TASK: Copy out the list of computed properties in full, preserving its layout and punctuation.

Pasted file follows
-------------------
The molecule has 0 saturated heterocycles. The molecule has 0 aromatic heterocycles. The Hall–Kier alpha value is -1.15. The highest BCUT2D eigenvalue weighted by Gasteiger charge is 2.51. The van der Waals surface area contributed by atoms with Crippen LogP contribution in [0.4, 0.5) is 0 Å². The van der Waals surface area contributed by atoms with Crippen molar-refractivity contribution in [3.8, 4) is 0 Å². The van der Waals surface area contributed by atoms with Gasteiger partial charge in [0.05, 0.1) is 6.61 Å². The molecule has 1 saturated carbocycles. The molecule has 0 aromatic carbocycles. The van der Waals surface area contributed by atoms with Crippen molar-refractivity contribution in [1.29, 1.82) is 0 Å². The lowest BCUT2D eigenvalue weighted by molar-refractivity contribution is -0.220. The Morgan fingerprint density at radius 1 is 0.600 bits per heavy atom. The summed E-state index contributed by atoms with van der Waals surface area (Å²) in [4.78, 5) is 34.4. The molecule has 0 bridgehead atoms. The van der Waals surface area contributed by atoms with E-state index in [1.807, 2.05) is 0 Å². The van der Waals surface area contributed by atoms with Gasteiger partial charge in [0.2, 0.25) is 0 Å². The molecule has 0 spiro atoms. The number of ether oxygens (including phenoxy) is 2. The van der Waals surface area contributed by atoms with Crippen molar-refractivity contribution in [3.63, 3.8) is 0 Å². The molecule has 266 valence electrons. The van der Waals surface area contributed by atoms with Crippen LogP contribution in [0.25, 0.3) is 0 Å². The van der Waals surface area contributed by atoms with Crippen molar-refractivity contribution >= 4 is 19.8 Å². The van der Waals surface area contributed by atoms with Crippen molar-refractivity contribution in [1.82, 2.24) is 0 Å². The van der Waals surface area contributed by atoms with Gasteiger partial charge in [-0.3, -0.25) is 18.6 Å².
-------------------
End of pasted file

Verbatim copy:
The molecule has 0 saturated heterocycles. The molecule has 0 aromatic heterocycles. The Hall–Kier alpha value is -1.15. The highest BCUT2D eigenvalue weighted by Gasteiger charge is 2.51. The van der Waals surface area contributed by atoms with Crippen LogP contribution in [0.4, 0.5) is 0 Å². The van der Waals surface area contributed by atoms with Crippen molar-refractivity contribution in [3.8, 4) is 0 Å². The van der Waals surface area contributed by atoms with Gasteiger partial charge in [0.05, 0.1) is 6.61 Å². The molecule has 1 saturated carbocycles. The molecule has 0 aromatic carbocycles. The van der Waals surface area contributed by atoms with Crippen molar-refractivity contribution in [1.29, 1.82) is 0 Å². The lowest BCUT2D eigenvalue weighted by molar-refractivity contribution is -0.220. The Morgan fingerprint density at radius 1 is 0.600 bits per heavy atom. The summed E-state index contributed by atoms with van der Waals surface area (Å²) in [4.78, 5) is 34.4. The molecule has 0 bridgehead atoms. The van der Waals surface area contributed by atoms with E-state index in [1.807, 2.05) is 0 Å². The van der Waals surface area contributed by atoms with Gasteiger partial charge in [0.2, 0.25) is 0 Å². The molecule has 0 spiro atoms. The number of ether oxygens (including phenoxy) is 2. The van der Waals surface area contributed by atoms with Crippen molar-refractivity contribution in [3.63, 3.8) is 0 Å². The molecule has 266 valence electrons. The van der Waals surface area contributed by atoms with Crippen LogP contribution in [0.25, 0.3) is 0 Å². The van der Waals surface area contributed by atoms with Crippen molar-refractivity contribution >= 4 is 19.8 Å². The van der Waals surface area contributed by atoms with Crippen molar-refractivity contribution in [1.82, 2.24) is 0 Å². The van der Waals surface area contributed by atoms with Gasteiger partial charge in [-0.3, -0.25) is 18.6 Å².